And the other thing is that running is largely a solitary activity. Being able to participate in a team race is novel and exciting.

The Reality

As I said, there are twelve runners in a team and three legs per team member. With the varying distances of the legs and paces of the runners, it usually seems to work out that a leg will take about an hour to run, so after your first leg you’re running again every twelve hours.

For me, this means I am running about noon, then about midnight, then about noon again.

The training I have been doing for this race specifically has been heat training and closely-spaced runs. So, I have been running at lunchtime and early afternoon even in the heat wave, and I’ve been running home in the evening only to run back in to the office the following morning. I’m also still doing longer runs and hills.

The result is that, despite the niggling upper body injuries, my legs feel about as strong as they have in some time: I’m able to go up and down stairs without wincing the day after a long run, and that’s an improvement.

I am as ready as I am going to get, I think.

The Support

A team is not just its runners: there are drivers, volunteers, organisers, and of course our families supporting us all in this bizarre endeavour.

Thank you to all who make Hood To Coast possible.

And that is what I am doing for the next couple of days. I will try to write a race report to post on Monday, but I may well be too wrecked to put one word in front of the other.

So, I will be back when I can.

[*] the stomach flu of great stomach flu-ness, a rare example of being literally gutted.

[**] or at least one of the first of its kind.

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Injurious Thoughts

One of my goals this year is to run the Hood to Coast, and part of that goal is to remain uninjured. Whenever I think about injury, I am always most worried about my ankles and my back.

Whenever I think about injury… that was the problem right there.

Yesterday I was riding home from the day job, reaching the top of the first big hill on my route. Terwilliger Boulevard is a magnificent route for running and cycling, and it’s much easier to deal with the traffic on that road than the other options I have for getting home (which, it has to be said, are not numerous).

I was thinking idly about how I had managed to avoid being injured this year, when I lost focus for a moment and rode into the kerb.

This was a really good example of object fixation: that phenomenon where you go where you are looking but what you are looking at is something you are not really supposed to be going towards. Hence in my top-of-hill slowness I scuffed the kerb and fell over, landing pretty heavily on the grass with the bike on top of me.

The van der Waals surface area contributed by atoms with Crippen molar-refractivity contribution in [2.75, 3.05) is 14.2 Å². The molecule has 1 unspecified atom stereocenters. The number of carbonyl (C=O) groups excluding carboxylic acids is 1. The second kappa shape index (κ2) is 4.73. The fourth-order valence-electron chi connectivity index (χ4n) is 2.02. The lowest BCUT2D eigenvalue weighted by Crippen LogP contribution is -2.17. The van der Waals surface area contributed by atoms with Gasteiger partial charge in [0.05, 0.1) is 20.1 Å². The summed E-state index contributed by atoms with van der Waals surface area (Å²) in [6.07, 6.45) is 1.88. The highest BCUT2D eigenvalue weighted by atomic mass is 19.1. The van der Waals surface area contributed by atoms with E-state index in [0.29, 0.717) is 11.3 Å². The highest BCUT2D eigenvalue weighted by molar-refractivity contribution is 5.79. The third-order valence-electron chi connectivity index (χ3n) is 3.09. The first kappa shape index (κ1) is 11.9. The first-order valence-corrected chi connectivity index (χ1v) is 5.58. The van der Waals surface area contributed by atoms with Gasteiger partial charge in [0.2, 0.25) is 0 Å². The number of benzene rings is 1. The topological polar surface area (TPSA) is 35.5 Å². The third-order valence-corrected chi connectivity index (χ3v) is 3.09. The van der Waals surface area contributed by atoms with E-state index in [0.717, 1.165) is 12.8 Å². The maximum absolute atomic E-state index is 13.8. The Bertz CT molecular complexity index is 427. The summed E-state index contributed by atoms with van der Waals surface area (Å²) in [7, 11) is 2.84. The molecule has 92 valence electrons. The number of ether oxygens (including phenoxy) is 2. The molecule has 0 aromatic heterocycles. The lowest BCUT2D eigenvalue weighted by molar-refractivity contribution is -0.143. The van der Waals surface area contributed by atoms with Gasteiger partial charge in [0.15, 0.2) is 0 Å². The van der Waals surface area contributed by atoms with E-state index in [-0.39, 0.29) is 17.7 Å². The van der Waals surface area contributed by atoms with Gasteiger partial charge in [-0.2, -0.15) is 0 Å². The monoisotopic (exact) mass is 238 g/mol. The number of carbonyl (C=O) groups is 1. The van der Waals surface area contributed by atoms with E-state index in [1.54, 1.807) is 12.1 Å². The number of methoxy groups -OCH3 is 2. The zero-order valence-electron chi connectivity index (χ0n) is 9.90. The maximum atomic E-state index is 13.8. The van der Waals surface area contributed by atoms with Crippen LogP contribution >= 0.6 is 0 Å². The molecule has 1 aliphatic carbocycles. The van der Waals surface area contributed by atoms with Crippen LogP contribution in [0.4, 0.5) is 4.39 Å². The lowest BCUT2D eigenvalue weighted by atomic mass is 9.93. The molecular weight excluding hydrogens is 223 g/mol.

Well, I leapt back to my feet immediately, and started to do the necessary inventory: no blood, no apparently broken bones, bike still in one piece. I had to straighten up the lock mount and put the chain back onto its sprockets, but there was no apparent damage. My right hand felt a bit weak, though, which was not encouraging.

I was very pleased to find that several people stopped to check on me, drivers and cyclists alike. Portland is a friendly town and I’m glad to be riding here.

Setting off again I found that my right hand was indeed protesting if I pulled on it: standing on the pedals going up the next hill was uncomfortable because of the stress on my hand, but braking was normal thank goodness. By the time I got home the adrenaline had worn off and my hand was definitely hurting.

The good news is that ice and ibuprofen have helped a lot. The bad news is that I seem to have bumped a rib as well as my wrist. I’m glad I fell so that I landed on my elbow and hip rather than putting my hand out, but still: things are a bit tender.

Today is a non-cycling day for other reasons, but I probably would have taken a day away from the bike just to give my body time to stabilise. I will try running on Thursday, most likely.

So, that portion of my goals has been blown, but hopefully I will still be able to get the running going. It’s really time to be working on that.

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Shamrock Run, 2015

The Race

Portland has had bizarre weather this winter. While the eastern US has suffered intense snow storms, Portland has been having spring since January, it seems: only a week of actual cold back in December, and almost no rain.

Except for Shamrock weekend, of course. It was pouring it down Saturday and early Sunday.

The temperatures were still very mild, however, so for the second year in a row I ran Shamrock in just shorts and T-shirt. This time I wore gloves too, and that made all the difference between my being cold at the start and shivering like a shaken blancmange*.

It is always impressive to join the crowd at the start of a Shamrock run. They had over thirty five thousand registered participants, and two and a half thousand of them were doing the half marathon – the first year that there was a half marathon route available. I signed up for it in a fit of enthusiasm when a bunch of us at work went in as a team, and the race sold out pretty fast.